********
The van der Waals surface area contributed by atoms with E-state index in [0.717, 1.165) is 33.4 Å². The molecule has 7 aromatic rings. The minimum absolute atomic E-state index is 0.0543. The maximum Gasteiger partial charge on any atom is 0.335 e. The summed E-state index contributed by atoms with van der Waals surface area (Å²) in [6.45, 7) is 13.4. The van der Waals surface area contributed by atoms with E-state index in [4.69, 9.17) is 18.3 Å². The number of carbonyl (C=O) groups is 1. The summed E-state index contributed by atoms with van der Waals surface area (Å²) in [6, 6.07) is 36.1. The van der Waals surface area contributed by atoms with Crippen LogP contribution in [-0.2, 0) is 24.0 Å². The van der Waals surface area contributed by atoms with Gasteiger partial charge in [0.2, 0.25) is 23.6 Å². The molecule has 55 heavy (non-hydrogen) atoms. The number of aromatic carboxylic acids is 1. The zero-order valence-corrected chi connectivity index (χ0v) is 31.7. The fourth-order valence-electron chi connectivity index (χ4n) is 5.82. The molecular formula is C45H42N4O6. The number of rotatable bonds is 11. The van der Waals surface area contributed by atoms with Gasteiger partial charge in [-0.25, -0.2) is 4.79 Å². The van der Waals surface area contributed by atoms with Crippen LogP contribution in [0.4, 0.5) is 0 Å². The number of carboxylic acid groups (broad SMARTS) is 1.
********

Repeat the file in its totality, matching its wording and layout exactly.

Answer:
The van der Waals surface area contributed by atoms with E-state index in [0.717, 1.165) is 33.4 Å². The molecule has 7 aromatic rings. The minimum absolute atomic E-state index is 0.0543. The maximum Gasteiger partial charge on any atom is 0.335 e. The summed E-state index contributed by atoms with van der Waals surface area (Å²) in [6.45, 7) is 13.4. The van der Waals surface area contributed by atoms with E-state index in [4.69, 9.17) is 18.3 Å². The number of carbonyl (C=O) groups is 1. The summed E-state index contributed by atoms with van der Waals surface area (Å²) in [6, 6.07) is 36.1. The van der Waals surface area contributed by atoms with Crippen LogP contribution in [-0.2, 0) is 24.0 Å². The van der Waals surface area contributed by atoms with Gasteiger partial charge in [0.2, 0.25) is 23.6 Å². The molecule has 55 heavy (non-hydrogen) atoms. The number of aromatic carboxylic acids is 1. The zero-order valence-corrected chi connectivity index (χ0v) is 31.7. The fourth-order valence-electron chi connectivity index (χ4n) is 5.82. The molecular formula is C45H42N4O6. The number of rotatable bonds is 11. The van der Waals surface area contributed by atoms with Gasteiger partial charge in [-0.25, -0.2) is 4.79 Å². The van der Waals surface area contributed by atoms with Crippen LogP contribution in [0.4, 0.5) is 0 Å². The number of carboxylic acid groups (broad SMARTS) is 1.